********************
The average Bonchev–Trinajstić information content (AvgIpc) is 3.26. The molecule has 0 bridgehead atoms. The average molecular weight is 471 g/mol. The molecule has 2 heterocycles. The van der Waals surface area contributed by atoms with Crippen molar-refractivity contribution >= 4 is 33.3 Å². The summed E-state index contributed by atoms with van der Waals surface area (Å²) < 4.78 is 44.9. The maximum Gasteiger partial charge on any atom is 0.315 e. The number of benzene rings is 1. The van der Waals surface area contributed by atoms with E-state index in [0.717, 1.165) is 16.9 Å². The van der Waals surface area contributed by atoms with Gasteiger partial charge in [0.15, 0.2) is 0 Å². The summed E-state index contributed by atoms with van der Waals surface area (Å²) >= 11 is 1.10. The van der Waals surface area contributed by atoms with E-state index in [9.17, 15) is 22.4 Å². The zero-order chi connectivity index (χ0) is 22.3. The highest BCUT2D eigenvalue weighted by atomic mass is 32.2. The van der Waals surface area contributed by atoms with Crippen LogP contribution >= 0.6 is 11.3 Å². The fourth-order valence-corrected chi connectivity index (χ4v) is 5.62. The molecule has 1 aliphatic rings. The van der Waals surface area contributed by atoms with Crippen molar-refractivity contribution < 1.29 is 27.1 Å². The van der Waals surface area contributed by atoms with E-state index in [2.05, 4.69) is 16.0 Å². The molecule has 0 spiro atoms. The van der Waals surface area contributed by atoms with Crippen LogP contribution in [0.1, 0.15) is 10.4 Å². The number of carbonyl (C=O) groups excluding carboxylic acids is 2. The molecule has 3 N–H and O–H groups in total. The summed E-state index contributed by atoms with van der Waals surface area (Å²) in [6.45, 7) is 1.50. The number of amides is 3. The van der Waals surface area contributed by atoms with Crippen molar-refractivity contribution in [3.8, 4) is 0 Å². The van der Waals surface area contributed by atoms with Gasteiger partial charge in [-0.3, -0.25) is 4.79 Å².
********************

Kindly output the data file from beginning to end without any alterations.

The average Bonchev–Trinajstić information content (AvgIpc) is 3.26. The molecule has 0 bridgehead atoms. The average molecular weight is 471 g/mol. The molecule has 2 heterocycles. The van der Waals surface area contributed by atoms with Crippen molar-refractivity contribution >= 4 is 33.3 Å². The summed E-state index contributed by atoms with van der Waals surface area (Å²) < 4.78 is 44.9. The maximum Gasteiger partial charge on any atom is 0.315 e. The number of benzene rings is 1. The van der Waals surface area contributed by atoms with E-state index in [0.717, 1.165) is 16.9 Å². The van der Waals surface area contributed by atoms with Gasteiger partial charge in [0.15, 0.2) is 0 Å². The summed E-state index contributed by atoms with van der Waals surface area (Å²) >= 11 is 1.10. The van der Waals surface area contributed by atoms with E-state index in [9.17, 15) is 22.4 Å². The zero-order chi connectivity index (χ0) is 22.3. The highest BCUT2D eigenvalue weighted by atomic mass is 32.2. The van der Waals surface area contributed by atoms with Crippen LogP contribution >= 0.6 is 11.3 Å². The fourth-order valence-corrected chi connectivity index (χ4v) is 5.62. The molecule has 1 aliphatic rings. The van der Waals surface area contributed by atoms with Crippen molar-refractivity contribution < 1.29 is 27.1 Å². The van der Waals surface area contributed by atoms with E-state index in [2.05, 4.69) is 16.0 Å². The molecule has 0 spiro atoms. The van der Waals surface area contributed by atoms with Crippen LogP contribution in [0.1, 0.15) is 10.4 Å². The number of carbonyl (C=O) groups excluding carboxylic acids is 2. The molecule has 3 N–H and O–H groups in total. The summed E-state index contributed by atoms with van der Waals surface area (Å²) in [6.45, 7) is 1.50. The number of amides is 3. The van der Waals surface area contributed by atoms with Crippen molar-refractivity contribution in [3.8, 4) is 0 Å². The van der Waals surface area contributed by atoms with Gasteiger partial charge in [-0.3, -0.25) is 4.79 Å².